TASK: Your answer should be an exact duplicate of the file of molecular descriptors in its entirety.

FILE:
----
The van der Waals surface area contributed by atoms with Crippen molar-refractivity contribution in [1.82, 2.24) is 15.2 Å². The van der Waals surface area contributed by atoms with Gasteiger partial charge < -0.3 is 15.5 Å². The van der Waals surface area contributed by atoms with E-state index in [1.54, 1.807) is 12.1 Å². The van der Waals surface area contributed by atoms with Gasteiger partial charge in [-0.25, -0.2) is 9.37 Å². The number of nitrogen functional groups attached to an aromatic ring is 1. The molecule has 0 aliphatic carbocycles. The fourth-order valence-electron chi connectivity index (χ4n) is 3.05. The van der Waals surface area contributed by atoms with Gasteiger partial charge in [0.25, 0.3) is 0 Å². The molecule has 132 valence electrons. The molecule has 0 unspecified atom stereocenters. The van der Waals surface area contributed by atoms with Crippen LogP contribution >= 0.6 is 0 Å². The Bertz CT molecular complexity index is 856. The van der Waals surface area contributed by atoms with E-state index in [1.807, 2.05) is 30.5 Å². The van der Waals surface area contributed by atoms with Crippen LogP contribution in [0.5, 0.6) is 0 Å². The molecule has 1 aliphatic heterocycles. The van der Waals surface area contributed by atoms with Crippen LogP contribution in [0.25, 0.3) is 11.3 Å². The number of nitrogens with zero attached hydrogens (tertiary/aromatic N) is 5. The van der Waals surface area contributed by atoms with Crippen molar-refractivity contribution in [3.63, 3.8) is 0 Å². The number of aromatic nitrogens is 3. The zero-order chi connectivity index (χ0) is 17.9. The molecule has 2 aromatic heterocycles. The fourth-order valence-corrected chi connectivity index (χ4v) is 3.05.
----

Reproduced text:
The van der Waals surface area contributed by atoms with Crippen molar-refractivity contribution in [1.82, 2.24) is 15.2 Å². The van der Waals surface area contributed by atoms with Gasteiger partial charge < -0.3 is 15.5 Å². The van der Waals surface area contributed by atoms with E-state index in [1.54, 1.807) is 12.1 Å². The van der Waals surface area contributed by atoms with Gasteiger partial charge in [-0.25, -0.2) is 9.37 Å². The number of nitrogen functional groups attached to an aromatic ring is 1. The molecule has 0 aliphatic carbocycles. The fourth-order valence-electron chi connectivity index (χ4n) is 3.05. The van der Waals surface area contributed by atoms with Gasteiger partial charge in [0.25, 0.3) is 0 Å². The molecule has 132 valence electrons. The molecule has 0 unspecified atom stereocenters. The van der Waals surface area contributed by atoms with Crippen LogP contribution >= 0.6 is 0 Å². The Bertz CT molecular complexity index is 856. The van der Waals surface area contributed by atoms with E-state index in [1.807, 2.05) is 30.5 Å². The van der Waals surface area contributed by atoms with Crippen LogP contribution in [0.5, 0.6) is 0 Å². The molecule has 1 aliphatic heterocycles. The van der Waals surface area contributed by atoms with Crippen LogP contribution in [0.25, 0.3) is 11.3 Å². The number of nitrogens with zero attached hydrogens (tertiary/aromatic N) is 5. The van der Waals surface area contributed by atoms with Crippen molar-refractivity contribution in [3.63, 3.8) is 0 Å². The number of aromatic nitrogens is 3. The zero-order chi connectivity index (χ0) is 17.9. The molecule has 2 aromatic heterocycles. The fourth-order valence-corrected chi connectivity index (χ4v) is 3.05.